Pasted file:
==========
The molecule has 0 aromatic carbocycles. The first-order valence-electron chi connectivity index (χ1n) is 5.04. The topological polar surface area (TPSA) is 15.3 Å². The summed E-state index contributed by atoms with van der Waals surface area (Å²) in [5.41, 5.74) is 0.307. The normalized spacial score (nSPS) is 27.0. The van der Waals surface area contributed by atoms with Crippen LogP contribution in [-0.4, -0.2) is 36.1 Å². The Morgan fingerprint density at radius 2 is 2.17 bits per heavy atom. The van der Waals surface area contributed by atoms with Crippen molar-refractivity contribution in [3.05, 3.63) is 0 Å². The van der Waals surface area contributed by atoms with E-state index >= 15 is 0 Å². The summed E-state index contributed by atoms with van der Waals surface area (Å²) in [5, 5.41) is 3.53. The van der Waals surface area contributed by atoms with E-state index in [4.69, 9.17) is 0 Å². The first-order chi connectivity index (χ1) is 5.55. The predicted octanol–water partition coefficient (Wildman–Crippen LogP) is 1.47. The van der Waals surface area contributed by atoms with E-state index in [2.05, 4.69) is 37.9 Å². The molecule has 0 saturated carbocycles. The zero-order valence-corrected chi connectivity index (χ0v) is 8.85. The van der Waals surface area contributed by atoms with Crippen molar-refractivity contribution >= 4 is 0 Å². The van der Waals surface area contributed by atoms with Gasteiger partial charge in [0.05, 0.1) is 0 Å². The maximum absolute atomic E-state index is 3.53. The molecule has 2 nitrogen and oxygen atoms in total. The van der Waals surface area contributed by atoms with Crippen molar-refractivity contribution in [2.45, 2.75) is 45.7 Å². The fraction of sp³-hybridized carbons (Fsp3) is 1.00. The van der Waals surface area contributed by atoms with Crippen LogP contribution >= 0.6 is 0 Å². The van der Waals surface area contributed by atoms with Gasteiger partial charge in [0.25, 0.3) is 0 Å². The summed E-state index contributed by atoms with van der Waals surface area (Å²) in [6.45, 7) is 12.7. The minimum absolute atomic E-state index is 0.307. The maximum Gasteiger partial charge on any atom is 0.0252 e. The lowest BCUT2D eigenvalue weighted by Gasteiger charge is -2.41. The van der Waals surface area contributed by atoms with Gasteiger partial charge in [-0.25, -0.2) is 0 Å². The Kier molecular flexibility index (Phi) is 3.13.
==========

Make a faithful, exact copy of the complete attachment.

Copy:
The molecule has 0 aromatic carbocycles. The first-order valence-electron chi connectivity index (χ1n) is 5.04. The topological polar surface area (TPSA) is 15.3 Å². The summed E-state index contributed by atoms with van der Waals surface area (Å²) in [5.41, 5.74) is 0.307. The normalized spacial score (nSPS) is 27.0. The van der Waals surface area contributed by atoms with Crippen LogP contribution in [-0.4, -0.2) is 36.1 Å². The Morgan fingerprint density at radius 2 is 2.17 bits per heavy atom. The van der Waals surface area contributed by atoms with Crippen molar-refractivity contribution in [3.05, 3.63) is 0 Å². The van der Waals surface area contributed by atoms with E-state index >= 15 is 0 Å². The summed E-state index contributed by atoms with van der Waals surface area (Å²) in [5, 5.41) is 3.53. The van der Waals surface area contributed by atoms with E-state index in [4.69, 9.17) is 0 Å². The first-order chi connectivity index (χ1) is 5.55. The predicted octanol–water partition coefficient (Wildman–Crippen LogP) is 1.47. The van der Waals surface area contributed by atoms with E-state index in [2.05, 4.69) is 37.9 Å². The molecule has 0 saturated carbocycles. The zero-order valence-corrected chi connectivity index (χ0v) is 8.85. The van der Waals surface area contributed by atoms with Crippen molar-refractivity contribution >= 4 is 0 Å². The van der Waals surface area contributed by atoms with Gasteiger partial charge in [0.05, 0.1) is 0 Å². The maximum absolute atomic E-state index is 3.53. The molecule has 2 nitrogen and oxygen atoms in total. The van der Waals surface area contributed by atoms with Crippen molar-refractivity contribution in [2.45, 2.75) is 45.7 Å². The fraction of sp³-hybridized carbons (Fsp3) is 1.00. The van der Waals surface area contributed by atoms with Crippen LogP contribution >= 0.6 is 0 Å². The van der Waals surface area contributed by atoms with Gasteiger partial charge in [0.25, 0.3) is 0 Å². The summed E-state index contributed by atoms with van der Waals surface area (Å²) in [6.45, 7) is 12.7. The minimum absolute atomic E-state index is 0.307. The maximum Gasteiger partial charge on any atom is 0.0252 e. The lowest BCUT2D eigenvalue weighted by Gasteiger charge is -2.41. The van der Waals surface area contributed by atoms with Gasteiger partial charge in [-0.25, -0.2) is 0 Å². The Kier molecular flexibility index (Phi) is 3.13.